Please don’t forget to connect with your bishop and other supports in your ward. Get involved in service activities in your community and look for ways to make contributions. Depression and despair tell you there is no hope and you have no options. This is simply not true and you have to actively work to engage yourself in activities that connect you to something bigger than you. This gives you connection to others, purpose, and a true sense of contribution.
Elder Jeffrey R. Holland recently delivered one of the most hopeful and encouraging talks on depression I have heard in a long time. He gave the following counsel to those who feel there is no way out:
…Never harden your heart. Faithfully pursue the time-tested devotional practices that bring the Spirit of the Lord into your life. Seek the counsel of those who hold keys for your spiritual well-being. Ask for and cherish priesthood blessings. Take the sacrament every week, and hold fast to the perfecting promises of the Atonement of Jesus Christ. Believe in miracles. I have seen so many of them come when every other indication would say that hope was lost. Hope is never lost. If those miracles do not come soon or fully or seemingly at all, remember the Savior’s own anguished example: if the bitter cup does not pass, drink it and be strong, trusting in happier days ahead.[i]
I realize you’re probably struggling to get the energy to even initiate something like this. You’ve reached out to me, which is a great first step. You have a new life to live, even though you never anticipated having it turn out this way. Keep reaching out and don’t give up until you are experiencing more purpose and connection with others.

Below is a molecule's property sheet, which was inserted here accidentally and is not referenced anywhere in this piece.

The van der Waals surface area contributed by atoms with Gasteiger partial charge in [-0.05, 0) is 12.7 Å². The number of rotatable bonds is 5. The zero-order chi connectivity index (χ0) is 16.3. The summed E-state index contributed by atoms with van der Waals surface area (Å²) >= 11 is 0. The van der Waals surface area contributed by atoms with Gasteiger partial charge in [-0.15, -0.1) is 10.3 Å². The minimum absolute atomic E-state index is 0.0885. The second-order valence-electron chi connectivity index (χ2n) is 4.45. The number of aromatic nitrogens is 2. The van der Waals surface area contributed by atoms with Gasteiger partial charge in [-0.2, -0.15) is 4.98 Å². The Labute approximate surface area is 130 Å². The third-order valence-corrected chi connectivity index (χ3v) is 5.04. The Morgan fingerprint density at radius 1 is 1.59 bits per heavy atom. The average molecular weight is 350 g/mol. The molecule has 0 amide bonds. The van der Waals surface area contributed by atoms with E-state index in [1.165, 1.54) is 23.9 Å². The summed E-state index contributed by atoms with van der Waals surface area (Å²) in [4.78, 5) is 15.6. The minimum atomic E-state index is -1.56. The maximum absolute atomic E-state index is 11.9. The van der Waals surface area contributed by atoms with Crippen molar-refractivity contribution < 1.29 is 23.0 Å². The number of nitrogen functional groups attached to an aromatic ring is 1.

Geoff will answer a new family and relationship question every Friday. You can email your question to him at firstname.lastname@example.org
About the Author
Geoff Steurer is a licensed marriage and family therapist in St. George, UT. He is the owner of Alliant Counseling and Education (www.alliantcounseling.com) and the founding director of LifeStar of St.
George, an outpatient treatment program for couples and individuals impacted by pornography and sexual addiction (www.lifestarstgeorge.com). He is the co-author of “Love You, Hate the Porn: Healing a Relationship Damaged by Virtual Infidelity”, available at Deseret Book, and the audio series “Strengthening Recovery Through Strengthening Marriage”, available at www.marriage-recovery.com. He also writes a weekly relationship column for the St. George News (www.stgnews.com). He holds a bachelors degree from BYU in communications studies and a master’s degree in marriage and family therapy from Auburn University. He served a full-time mission to the Dominican Republic and currently serves on the high council of the St. George, Utah young single adult second stake. He is married to Jody Young Steurer and they are the parents of four children.
You can connect with him at:
[i] “Like a Broken Vessell”, Jeffrey R. Holland, General Conference October 2013